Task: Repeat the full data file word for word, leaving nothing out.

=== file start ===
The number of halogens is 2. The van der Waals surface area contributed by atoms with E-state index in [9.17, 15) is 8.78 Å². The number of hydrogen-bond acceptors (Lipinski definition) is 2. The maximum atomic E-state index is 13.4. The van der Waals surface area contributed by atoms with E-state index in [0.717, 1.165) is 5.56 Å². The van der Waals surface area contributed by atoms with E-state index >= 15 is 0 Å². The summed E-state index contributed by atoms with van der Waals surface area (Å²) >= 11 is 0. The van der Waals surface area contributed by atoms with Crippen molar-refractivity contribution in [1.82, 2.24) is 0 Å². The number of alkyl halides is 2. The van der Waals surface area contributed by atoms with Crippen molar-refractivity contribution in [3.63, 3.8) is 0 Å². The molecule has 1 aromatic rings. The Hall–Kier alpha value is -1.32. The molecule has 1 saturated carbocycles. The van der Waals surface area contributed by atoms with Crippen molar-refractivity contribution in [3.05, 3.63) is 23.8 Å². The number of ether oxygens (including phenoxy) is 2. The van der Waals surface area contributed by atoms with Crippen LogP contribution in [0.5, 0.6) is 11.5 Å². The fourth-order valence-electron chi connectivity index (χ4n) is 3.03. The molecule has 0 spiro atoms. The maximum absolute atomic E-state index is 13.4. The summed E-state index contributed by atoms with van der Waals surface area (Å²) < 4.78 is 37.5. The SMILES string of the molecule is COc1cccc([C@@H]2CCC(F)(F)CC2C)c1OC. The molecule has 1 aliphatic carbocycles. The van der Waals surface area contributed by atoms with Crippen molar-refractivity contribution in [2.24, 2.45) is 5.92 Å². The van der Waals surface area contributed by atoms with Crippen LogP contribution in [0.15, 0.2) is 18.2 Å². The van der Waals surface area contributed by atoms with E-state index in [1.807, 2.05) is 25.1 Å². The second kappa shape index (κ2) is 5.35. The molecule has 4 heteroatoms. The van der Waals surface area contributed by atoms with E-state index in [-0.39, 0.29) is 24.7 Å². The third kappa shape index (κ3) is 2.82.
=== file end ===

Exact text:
The number of halogens is 2. The van der Waals surface area contributed by atoms with E-state index in [9.17, 15) is 8.78 Å². The number of hydrogen-bond acceptors (Lipinski definition) is 2. The maximum atomic E-state index is 13.4. The van der Waals surface area contributed by atoms with E-state index in [0.717, 1.165) is 5.56 Å². The van der Waals surface area contributed by atoms with E-state index >= 15 is 0 Å². The summed E-state index contributed by atoms with van der Waals surface area (Å²) >= 11 is 0. The van der Waals surface area contributed by atoms with Crippen molar-refractivity contribution in [1.82, 2.24) is 0 Å². The number of alkyl halides is 2. The van der Waals surface area contributed by atoms with Crippen molar-refractivity contribution in [3.63, 3.8) is 0 Å². The molecule has 1 aromatic rings. The Hall–Kier alpha value is -1.32. The molecule has 1 saturated carbocycles. The van der Waals surface area contributed by atoms with Crippen molar-refractivity contribution in [3.05, 3.63) is 23.8 Å². The number of ether oxygens (including phenoxy) is 2. The van der Waals surface area contributed by atoms with Crippen LogP contribution in [0.5, 0.6) is 11.5 Å². The fourth-order valence-electron chi connectivity index (χ4n) is 3.03. The molecule has 0 spiro atoms. The maximum absolute atomic E-state index is 13.4. The summed E-state index contributed by atoms with van der Waals surface area (Å²) < 4.78 is 37.5. The SMILES string of the molecule is COc1cccc([C@@H]2CCC(F)(F)CC2C)c1OC. The molecule has 1 aliphatic carbocycles. The van der Waals surface area contributed by atoms with Crippen molar-refractivity contribution in [2.24, 2.45) is 5.92 Å². The van der Waals surface area contributed by atoms with Crippen LogP contribution in [0.15, 0.2) is 18.2 Å². The van der Waals surface area contributed by atoms with E-state index in [1.807, 2.05) is 25.1 Å². The second kappa shape index (κ2) is 5.35. The molecule has 4 heteroatoms. The van der Waals surface area contributed by atoms with E-state index in [-0.39, 0.29) is 24.7 Å². The third kappa shape index (κ3) is 2.82.